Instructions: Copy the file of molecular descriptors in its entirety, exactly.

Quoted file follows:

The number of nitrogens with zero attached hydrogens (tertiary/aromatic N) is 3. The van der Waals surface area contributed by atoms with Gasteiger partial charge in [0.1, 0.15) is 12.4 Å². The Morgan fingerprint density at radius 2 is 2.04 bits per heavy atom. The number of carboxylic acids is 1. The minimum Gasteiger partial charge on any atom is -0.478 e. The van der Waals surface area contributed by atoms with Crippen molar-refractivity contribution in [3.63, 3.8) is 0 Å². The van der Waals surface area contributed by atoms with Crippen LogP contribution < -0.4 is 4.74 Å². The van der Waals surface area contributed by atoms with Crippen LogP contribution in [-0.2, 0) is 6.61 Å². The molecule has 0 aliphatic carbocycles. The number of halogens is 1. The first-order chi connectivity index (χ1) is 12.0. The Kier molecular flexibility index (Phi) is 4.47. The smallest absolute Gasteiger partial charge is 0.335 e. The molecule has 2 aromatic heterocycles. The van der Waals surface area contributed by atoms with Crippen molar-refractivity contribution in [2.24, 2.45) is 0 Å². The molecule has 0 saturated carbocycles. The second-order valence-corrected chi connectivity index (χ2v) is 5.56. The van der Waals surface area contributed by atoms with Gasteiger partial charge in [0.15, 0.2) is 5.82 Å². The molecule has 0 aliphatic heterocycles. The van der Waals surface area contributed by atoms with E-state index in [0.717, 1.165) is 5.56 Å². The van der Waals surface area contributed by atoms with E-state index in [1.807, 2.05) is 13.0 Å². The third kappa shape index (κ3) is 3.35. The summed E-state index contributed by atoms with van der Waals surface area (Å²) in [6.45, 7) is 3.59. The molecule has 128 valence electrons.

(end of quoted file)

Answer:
The number of nitrogens with zero attached hydrogens (tertiary/aromatic N) is 3. The van der Waals surface area contributed by atoms with Gasteiger partial charge in [0.1, 0.15) is 12.4 Å². The Morgan fingerprint density at radius 2 is 2.04 bits per heavy atom. The number of carboxylic acids is 1. The minimum Gasteiger partial charge on any atom is -0.478 e. The van der Waals surface area contributed by atoms with Crippen molar-refractivity contribution in [3.63, 3.8) is 0 Å². The van der Waals surface area contributed by atoms with Crippen LogP contribution < -0.4 is 4.74 Å². The van der Waals surface area contributed by atoms with Crippen LogP contribution in [-0.2, 0) is 6.61 Å². The molecule has 0 aliphatic carbocycles. The number of halogens is 1. The first-order chi connectivity index (χ1) is 12.0. The Kier molecular flexibility index (Phi) is 4.47. The smallest absolute Gasteiger partial charge is 0.335 e. The molecule has 2 aromatic heterocycles. The van der Waals surface area contributed by atoms with Crippen molar-refractivity contribution in [2.24, 2.45) is 0 Å². The molecule has 0 saturated carbocycles. The second-order valence-corrected chi connectivity index (χ2v) is 5.56. The van der Waals surface area contributed by atoms with Gasteiger partial charge in [0.15, 0.2) is 5.82 Å². The molecule has 0 aliphatic heterocycles. The van der Waals surface area contributed by atoms with E-state index in [0.717, 1.165) is 5.56 Å². The van der Waals surface area contributed by atoms with E-state index in [1.807, 2.05) is 13.0 Å². The third kappa shape index (κ3) is 3.35. The summed E-state index contributed by atoms with van der Waals surface area (Å²) in [6.45, 7) is 3.59. The molecule has 128 valence electrons.